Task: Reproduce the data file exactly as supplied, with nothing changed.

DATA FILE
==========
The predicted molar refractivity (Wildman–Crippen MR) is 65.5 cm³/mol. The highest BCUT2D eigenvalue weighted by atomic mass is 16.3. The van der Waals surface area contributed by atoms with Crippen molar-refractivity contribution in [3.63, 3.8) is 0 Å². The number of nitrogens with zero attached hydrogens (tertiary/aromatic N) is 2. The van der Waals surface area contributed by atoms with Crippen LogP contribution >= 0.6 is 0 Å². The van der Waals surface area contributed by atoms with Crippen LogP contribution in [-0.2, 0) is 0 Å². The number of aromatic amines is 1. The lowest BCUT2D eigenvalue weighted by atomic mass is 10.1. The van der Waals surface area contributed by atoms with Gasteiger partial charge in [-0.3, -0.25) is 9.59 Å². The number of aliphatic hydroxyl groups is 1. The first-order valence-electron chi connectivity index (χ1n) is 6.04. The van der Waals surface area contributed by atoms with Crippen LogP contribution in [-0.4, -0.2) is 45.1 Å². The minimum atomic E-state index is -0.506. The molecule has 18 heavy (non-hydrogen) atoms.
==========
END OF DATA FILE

The predicted molar refractivity (Wildman–Crippen MR) is 65.5 cm³/mol. The highest BCUT2D eigenvalue weighted by atomic mass is 16.3. The van der Waals surface area contributed by atoms with Crippen molar-refractivity contribution in [3.63, 3.8) is 0 Å². The number of nitrogens with zero attached hydrogens (tertiary/aromatic N) is 2. The van der Waals surface area contributed by atoms with Crippen LogP contribution >= 0.6 is 0 Å². The van der Waals surface area contributed by atoms with Crippen LogP contribution in [-0.2, 0) is 0 Å². The number of aromatic amines is 1. The lowest BCUT2D eigenvalue weighted by atomic mass is 10.1. The van der Waals surface area contributed by atoms with Gasteiger partial charge in [-0.3, -0.25) is 9.59 Å². The number of aliphatic hydroxyl groups is 1. The first-order valence-electron chi connectivity index (χ1n) is 6.04. The van der Waals surface area contributed by atoms with Crippen LogP contribution in [-0.4, -0.2) is 45.1 Å². The minimum atomic E-state index is -0.506. The molecule has 18 heavy (non-hydrogen) atoms.